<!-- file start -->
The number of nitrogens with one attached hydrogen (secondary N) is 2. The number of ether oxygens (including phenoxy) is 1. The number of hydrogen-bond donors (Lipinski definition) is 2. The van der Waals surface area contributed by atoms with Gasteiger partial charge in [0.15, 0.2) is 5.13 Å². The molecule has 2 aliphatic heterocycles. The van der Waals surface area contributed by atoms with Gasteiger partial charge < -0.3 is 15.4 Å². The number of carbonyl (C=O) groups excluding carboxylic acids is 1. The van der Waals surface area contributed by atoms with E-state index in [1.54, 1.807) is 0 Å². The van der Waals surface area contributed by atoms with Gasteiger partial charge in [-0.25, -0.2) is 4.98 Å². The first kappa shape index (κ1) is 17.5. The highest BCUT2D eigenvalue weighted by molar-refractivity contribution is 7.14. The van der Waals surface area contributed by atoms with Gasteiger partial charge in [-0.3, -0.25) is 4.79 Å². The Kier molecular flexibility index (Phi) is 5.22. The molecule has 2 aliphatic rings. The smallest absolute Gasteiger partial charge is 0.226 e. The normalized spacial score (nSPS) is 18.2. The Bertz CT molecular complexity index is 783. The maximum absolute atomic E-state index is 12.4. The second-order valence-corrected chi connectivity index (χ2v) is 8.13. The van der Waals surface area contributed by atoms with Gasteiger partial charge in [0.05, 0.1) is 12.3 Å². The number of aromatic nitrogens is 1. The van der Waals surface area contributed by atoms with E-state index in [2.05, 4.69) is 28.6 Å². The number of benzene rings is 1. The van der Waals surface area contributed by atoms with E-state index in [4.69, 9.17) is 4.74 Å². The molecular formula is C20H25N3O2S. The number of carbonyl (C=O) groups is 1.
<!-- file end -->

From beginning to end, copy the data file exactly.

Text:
The number of nitrogens with one attached hydrogen (secondary N) is 2. The number of ether oxygens (including phenoxy) is 1. The number of hydrogen-bond donors (Lipinski definition) is 2. The van der Waals surface area contributed by atoms with Gasteiger partial charge in [0.15, 0.2) is 5.13 Å². The molecule has 2 aliphatic heterocycles. The van der Waals surface area contributed by atoms with Gasteiger partial charge < -0.3 is 15.4 Å². The number of carbonyl (C=O) groups excluding carboxylic acids is 1. The van der Waals surface area contributed by atoms with E-state index in [1.54, 1.807) is 0 Å². The van der Waals surface area contributed by atoms with Gasteiger partial charge in [-0.25, -0.2) is 4.98 Å². The first kappa shape index (κ1) is 17.5. The highest BCUT2D eigenvalue weighted by molar-refractivity contribution is 7.14. The van der Waals surface area contributed by atoms with Gasteiger partial charge in [-0.3, -0.25) is 4.79 Å². The Kier molecular flexibility index (Phi) is 5.22. The molecule has 2 aliphatic rings. The smallest absolute Gasteiger partial charge is 0.226 e. The normalized spacial score (nSPS) is 18.2. The Bertz CT molecular complexity index is 783. The maximum absolute atomic E-state index is 12.4. The second-order valence-corrected chi connectivity index (χ2v) is 8.13. The van der Waals surface area contributed by atoms with Gasteiger partial charge in [0.05, 0.1) is 12.3 Å². The number of aromatic nitrogens is 1. The van der Waals surface area contributed by atoms with E-state index in [2.05, 4.69) is 28.6 Å². The number of benzene rings is 1. The van der Waals surface area contributed by atoms with E-state index in [4.69, 9.17) is 4.74 Å². The molecular formula is C20H25N3O2S. The number of carbonyl (C=O) groups is 1.